(note from elmine: this is a piece of fiction, quickly written, hardly edited and written in my second language; please be kind :-) )
Nobody thinks about the way one visits a supermarket, right? It’s just something you do, several days a week, to get some food and other stuff like toilet paper. You go to the closest supermarket, you walk in, grab your stuff, pay and walk out again. Well, this is not how you visit a supermarket on Pangheya. There are three brands you can choose to get your groceries. In the documentation the university sent me they recommended BI. No further explanation given, but as I had to start somewhere, I visited the BI closest to me, a five minute walk.
Once I got there I noticed a young girl wearing a BI uniform outside, cleaning all the shopping carts. I asked her why she was doing this. It’s just part of our excellent service, she replied, to prevent spreading disease. I know for a fact that her service is redundant, as previous researchers discovered Pangheya is free of any viral and bacterial infections that can cause disease in humans. I asked the girl how long she’s been doing this. She’s had this job for three years now. It pays her way through college. She took over from her sister, who took over from her niece. She is nineteenth generation cart cleaner, can you believe it? I have never heard a young woman speak so enthusiastically about a simple job like cleaning shopping carts. She confided in me that she and her predecessors formed a group. They meet every month and once a year they go hiking in the mountains together for three days. They call themselves the secret shopping society. I couldn’t help but smile while she disclosed this information to me. If I can get people to talk this easily, my job here will be easy.
After I thanked the young woman for the lovely chat I walked into the supermarket, but she came running after me with a shopping cart. Here, she said, you’re not allowed in without one. So together with my shopping cart I went further inside. I had to pass an automatic fence and after a sharp beep the tiny screen on the shopping cart handle went on. It showed I had zero items in my cart. Every time I put something in my cart, the screen would update the list of what’s in it. Quite a fancy system.
The whole supermarket is designed as a one way route. The aisles are not wide enough for two shopping carts passing each other, so when you have someone in front of you searching for something, you just have to wait. That’s why my stress levels rose quickly while shopping. As a first timer in a supermarket on Pangheya I had to read all packages to find the stuff I wanted. I couldn’t blindly grab a pack of something, otherwise I would end up buying pasta instead of rice for instance. As this is a meatless society, there are a lot of products I don’t recognize. Therefore I had to read a lot of packages I and caused others behind me to wait. They al waited patiently, but still I could feel them microvibrating frustration. I felt hurried and as a result I ended up with a mixture of groceries that requires improvisation skills to make it a meal.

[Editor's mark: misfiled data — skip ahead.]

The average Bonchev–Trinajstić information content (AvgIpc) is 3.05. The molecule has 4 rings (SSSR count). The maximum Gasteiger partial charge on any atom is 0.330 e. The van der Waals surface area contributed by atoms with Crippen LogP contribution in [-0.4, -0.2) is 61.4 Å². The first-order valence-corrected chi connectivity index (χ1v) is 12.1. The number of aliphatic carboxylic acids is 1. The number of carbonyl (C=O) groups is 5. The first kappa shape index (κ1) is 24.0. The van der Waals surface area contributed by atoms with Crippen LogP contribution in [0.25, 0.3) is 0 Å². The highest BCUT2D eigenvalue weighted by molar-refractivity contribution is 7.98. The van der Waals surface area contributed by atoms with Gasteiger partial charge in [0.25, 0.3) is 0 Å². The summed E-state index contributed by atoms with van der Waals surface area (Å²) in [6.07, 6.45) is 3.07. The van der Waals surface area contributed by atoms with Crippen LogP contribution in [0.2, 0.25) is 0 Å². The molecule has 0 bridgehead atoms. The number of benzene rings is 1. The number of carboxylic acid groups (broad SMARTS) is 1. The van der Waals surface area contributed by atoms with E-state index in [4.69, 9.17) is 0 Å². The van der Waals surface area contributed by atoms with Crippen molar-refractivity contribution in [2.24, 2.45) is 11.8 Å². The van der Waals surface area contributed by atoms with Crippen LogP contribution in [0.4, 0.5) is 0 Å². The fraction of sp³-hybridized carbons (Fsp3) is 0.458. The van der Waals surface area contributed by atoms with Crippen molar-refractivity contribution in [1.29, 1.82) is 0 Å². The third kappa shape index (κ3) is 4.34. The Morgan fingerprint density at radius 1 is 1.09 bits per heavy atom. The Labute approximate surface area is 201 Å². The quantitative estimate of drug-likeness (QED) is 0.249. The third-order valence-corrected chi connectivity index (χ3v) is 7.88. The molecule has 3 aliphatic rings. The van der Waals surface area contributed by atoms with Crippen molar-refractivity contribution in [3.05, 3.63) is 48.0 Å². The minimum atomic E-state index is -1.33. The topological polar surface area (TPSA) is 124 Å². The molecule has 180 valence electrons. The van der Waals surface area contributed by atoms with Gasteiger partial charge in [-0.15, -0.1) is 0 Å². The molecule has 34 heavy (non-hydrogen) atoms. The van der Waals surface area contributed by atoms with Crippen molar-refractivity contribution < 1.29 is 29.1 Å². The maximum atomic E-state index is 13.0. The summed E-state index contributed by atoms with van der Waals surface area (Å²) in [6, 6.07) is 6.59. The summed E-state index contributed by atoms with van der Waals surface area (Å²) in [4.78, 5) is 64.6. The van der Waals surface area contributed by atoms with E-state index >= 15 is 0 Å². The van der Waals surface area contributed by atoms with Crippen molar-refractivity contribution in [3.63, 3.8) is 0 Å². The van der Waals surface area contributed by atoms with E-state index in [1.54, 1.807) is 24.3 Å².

Once I passed all the aisles I entered the payment section. Basically it’s an area with scanners that communicate with the shopping cart to charge the amount of the items in it. You then swipe your mobile at the scanner (I needed to install the local bank app for that) and that’s how you pay. Of course I forgot to bring shopping bags, but luckily an employee saw me struggling to hold everything in my arms and gave me a BI branded bag. She told me she recognized me from the local newspaper. Apparently the newspaper announced me as a new resident in Balsse, picture included. That makes sense for a community that hardly allows outsiders on the island. It also explains why so far nobody seemed to be surprised to see someone here they hadn’t before, breaking all the rules.
Once back in my home I unloaded the bag and started journaling my supermarket experience in my tiny home office. Within half an hour I gathered a lot of information on Pangheyans.